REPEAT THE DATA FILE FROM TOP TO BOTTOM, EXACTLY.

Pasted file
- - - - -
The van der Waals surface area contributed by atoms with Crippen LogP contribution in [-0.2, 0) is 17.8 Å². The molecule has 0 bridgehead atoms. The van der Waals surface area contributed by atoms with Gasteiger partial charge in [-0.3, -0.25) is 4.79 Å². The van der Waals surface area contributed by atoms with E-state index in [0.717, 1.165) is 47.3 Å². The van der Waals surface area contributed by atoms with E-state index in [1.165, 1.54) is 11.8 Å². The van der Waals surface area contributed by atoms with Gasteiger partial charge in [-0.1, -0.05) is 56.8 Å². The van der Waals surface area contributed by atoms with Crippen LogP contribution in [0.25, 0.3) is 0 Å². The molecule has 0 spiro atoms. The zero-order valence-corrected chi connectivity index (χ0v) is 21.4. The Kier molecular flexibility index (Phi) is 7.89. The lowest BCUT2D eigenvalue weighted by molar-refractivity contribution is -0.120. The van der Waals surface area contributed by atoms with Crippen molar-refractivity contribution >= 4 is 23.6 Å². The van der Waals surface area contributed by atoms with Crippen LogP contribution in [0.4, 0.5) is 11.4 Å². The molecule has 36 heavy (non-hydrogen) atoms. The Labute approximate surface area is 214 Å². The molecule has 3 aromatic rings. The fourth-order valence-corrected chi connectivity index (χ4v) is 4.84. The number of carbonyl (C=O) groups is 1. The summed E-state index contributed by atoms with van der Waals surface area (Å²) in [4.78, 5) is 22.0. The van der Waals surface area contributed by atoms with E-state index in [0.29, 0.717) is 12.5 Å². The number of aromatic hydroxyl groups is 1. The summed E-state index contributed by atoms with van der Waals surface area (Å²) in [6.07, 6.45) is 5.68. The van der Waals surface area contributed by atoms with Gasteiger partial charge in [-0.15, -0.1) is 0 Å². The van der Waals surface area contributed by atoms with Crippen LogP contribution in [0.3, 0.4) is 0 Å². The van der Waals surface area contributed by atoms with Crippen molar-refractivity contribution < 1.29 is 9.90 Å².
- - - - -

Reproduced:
The van der Waals surface area contributed by atoms with Crippen LogP contribution in [-0.2, 0) is 17.8 Å². The molecule has 0 bridgehead atoms. The van der Waals surface area contributed by atoms with Gasteiger partial charge in [-0.3, -0.25) is 4.79 Å². The van der Waals surface area contributed by atoms with E-state index in [0.717, 1.165) is 47.3 Å². The van der Waals surface area contributed by atoms with E-state index in [1.165, 1.54) is 11.8 Å². The van der Waals surface area contributed by atoms with Gasteiger partial charge in [-0.1, -0.05) is 56.8 Å². The van der Waals surface area contributed by atoms with Crippen LogP contribution in [0.25, 0.3) is 0 Å². The molecule has 0 spiro atoms. The zero-order valence-corrected chi connectivity index (χ0v) is 21.4. The Kier molecular flexibility index (Phi) is 7.89. The lowest BCUT2D eigenvalue weighted by molar-refractivity contribution is -0.120. The van der Waals surface area contributed by atoms with Crippen molar-refractivity contribution >= 4 is 23.6 Å². The van der Waals surface area contributed by atoms with Crippen LogP contribution in [0.4, 0.5) is 11.4 Å². The molecule has 36 heavy (non-hydrogen) atoms. The Labute approximate surface area is 214 Å². The molecule has 3 aromatic rings. The fourth-order valence-corrected chi connectivity index (χ4v) is 4.84. The number of carbonyl (C=O) groups is 1. The summed E-state index contributed by atoms with van der Waals surface area (Å²) in [4.78, 5) is 22.0. The van der Waals surface area contributed by atoms with E-state index in [0.29, 0.717) is 12.5 Å². The number of aromatic hydroxyl groups is 1. The summed E-state index contributed by atoms with van der Waals surface area (Å²) in [6.07, 6.45) is 5.68. The van der Waals surface area contributed by atoms with Gasteiger partial charge in [-0.15, -0.1) is 0 Å². The van der Waals surface area contributed by atoms with Crippen LogP contribution in [0.3, 0.4) is 0 Å². The van der Waals surface area contributed by atoms with Crippen molar-refractivity contribution < 1.29 is 9.90 Å².